Tiltrotor Prototype Makes Milestone Flight

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Leonardo Helicopters announced that it successfully completed the first flight of an AW609 tiltrotor prototype “fully representative” of the aircraft’s final production configuration last week. The aircraft is the fourth AW609 prototype and, according to the company, represents the model’s entry into “the final program development and ground/flight testing stages.” The flight took place at Leonardo’s facility in Philadelphia, Pennsylvania.

“With this flight, the world’s first multirole commercial tiltrotor achieved a major milestone on its path to FAA certification,” the company said. “[The AW609] will be certified under the FAA’s new Powered Lift category, the first new category of aircraft certified by the FAA in decades.” Leonardo has not announced an expected timeline for certification of the aircraft.

The AW609 is designed for missions such as VIP transport, emergency medical services, search and rescue, and military special operations. It will seat up to nine passengers and is powered by two Pratt & Whitney PT6C-67A engines. The AW609 has a range of 750 NM, top cruise speed of 275 knots, 25,000-foot service ceiling and useful load of up to 6,300 pounds. Features include the Collins Aerospace Pro Line Fusion avionics suite, fly-by-wire flight controls and flight into known icing capability.

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5 COMMENTS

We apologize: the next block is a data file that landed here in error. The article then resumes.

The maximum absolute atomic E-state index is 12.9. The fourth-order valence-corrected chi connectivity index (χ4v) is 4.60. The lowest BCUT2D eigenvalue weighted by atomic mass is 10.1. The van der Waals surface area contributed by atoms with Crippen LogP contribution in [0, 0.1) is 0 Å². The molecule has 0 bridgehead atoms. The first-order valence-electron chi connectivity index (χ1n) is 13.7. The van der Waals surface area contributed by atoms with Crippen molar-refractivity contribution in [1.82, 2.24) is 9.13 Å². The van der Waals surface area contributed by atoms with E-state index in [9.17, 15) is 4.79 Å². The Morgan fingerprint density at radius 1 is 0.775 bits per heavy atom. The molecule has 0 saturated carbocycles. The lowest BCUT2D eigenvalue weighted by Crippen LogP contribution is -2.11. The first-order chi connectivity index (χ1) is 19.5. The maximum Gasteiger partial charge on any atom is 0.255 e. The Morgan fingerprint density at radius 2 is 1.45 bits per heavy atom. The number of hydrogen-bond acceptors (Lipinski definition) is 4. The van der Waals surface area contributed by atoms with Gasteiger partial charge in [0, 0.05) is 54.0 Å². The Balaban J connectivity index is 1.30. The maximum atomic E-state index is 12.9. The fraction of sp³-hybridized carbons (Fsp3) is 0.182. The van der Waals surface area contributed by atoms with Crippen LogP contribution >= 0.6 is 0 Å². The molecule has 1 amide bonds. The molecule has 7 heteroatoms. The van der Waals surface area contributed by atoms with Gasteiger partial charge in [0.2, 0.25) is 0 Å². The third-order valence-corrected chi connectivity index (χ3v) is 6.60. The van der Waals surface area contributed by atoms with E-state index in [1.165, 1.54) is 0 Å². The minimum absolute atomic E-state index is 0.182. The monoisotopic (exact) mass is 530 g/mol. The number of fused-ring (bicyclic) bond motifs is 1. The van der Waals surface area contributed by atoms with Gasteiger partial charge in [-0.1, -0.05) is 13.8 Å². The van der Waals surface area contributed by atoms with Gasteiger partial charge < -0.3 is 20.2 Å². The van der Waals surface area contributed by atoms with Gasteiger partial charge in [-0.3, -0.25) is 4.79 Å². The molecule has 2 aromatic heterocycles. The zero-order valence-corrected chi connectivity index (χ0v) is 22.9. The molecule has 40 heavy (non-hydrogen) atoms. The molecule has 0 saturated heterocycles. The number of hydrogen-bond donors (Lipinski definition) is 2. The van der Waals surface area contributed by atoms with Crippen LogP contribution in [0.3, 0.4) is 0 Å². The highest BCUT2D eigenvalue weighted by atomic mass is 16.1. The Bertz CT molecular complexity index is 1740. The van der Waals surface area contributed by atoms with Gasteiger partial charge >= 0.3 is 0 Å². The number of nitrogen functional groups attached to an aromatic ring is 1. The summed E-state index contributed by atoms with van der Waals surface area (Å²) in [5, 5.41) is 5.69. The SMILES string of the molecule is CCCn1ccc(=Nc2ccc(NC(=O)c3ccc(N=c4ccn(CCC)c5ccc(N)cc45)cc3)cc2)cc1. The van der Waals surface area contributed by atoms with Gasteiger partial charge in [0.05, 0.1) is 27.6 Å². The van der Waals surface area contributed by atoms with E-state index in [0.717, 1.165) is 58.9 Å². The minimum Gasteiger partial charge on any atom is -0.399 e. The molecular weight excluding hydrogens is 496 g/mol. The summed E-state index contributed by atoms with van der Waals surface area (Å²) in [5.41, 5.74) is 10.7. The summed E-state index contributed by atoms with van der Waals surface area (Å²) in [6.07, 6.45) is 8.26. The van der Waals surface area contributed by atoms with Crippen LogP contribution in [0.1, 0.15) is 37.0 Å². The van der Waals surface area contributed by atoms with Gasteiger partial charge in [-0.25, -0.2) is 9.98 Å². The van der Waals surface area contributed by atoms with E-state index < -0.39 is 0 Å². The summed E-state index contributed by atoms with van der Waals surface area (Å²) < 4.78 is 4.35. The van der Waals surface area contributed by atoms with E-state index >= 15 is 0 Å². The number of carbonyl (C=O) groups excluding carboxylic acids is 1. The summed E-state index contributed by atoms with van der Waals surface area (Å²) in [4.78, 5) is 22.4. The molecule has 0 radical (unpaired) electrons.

1. This tilt-rotor is about the size of a Blackhawk helicopter. Ever have a car, outside office entrance at an airport, or an airplane tied down within 100-300 feet of a vertically descending Blackhawk? If not be happy because VTOL machines this size can damage a lot of things with their massive rotor wash.

    This tilt-rotor may a lot of technology, but is an unusual airplane/helo looking for a market. And after 17 years of development, it still has no defined market. Last price tag estimates from 2015 was 24-35 million dollars a piece. Leonardo is mum about price today. 17 years and four prototypes later, it still is not certified. Michael Bloomberg has been waiting for his since 2015. This fourth tilt-rotor has been under construction since 2015.

    None of the romantic artist renderings of Martha’s Vineyard backyard patio helipads show the reality of flying patio furniture, wine glass projectiles, windswept neighbors looking like they are on a carrier flight deck at launch and recovery time, patio doors and windows shattering, and the howl of two 2000SHP PT-6’s as this tilt-rotor the size of a King Air 350 takes to the skies for that scenic flight to the Bahamas. No backyard launches for this machine. Minimally, this VTOL has to be based at a designated heliport.

    A tilt-rotor may be working for the Marines, but the reality of what it takes to lift a pilot and 9 passengers vertically with the infrastructure requirements for safety is not something that can work for downtown Metropolis USA without major, major investment. It’s one thing to make some sort of successful VTOL, quite another to simultaneously pull a second rabbit out of the hat to have a place to launch and recover them.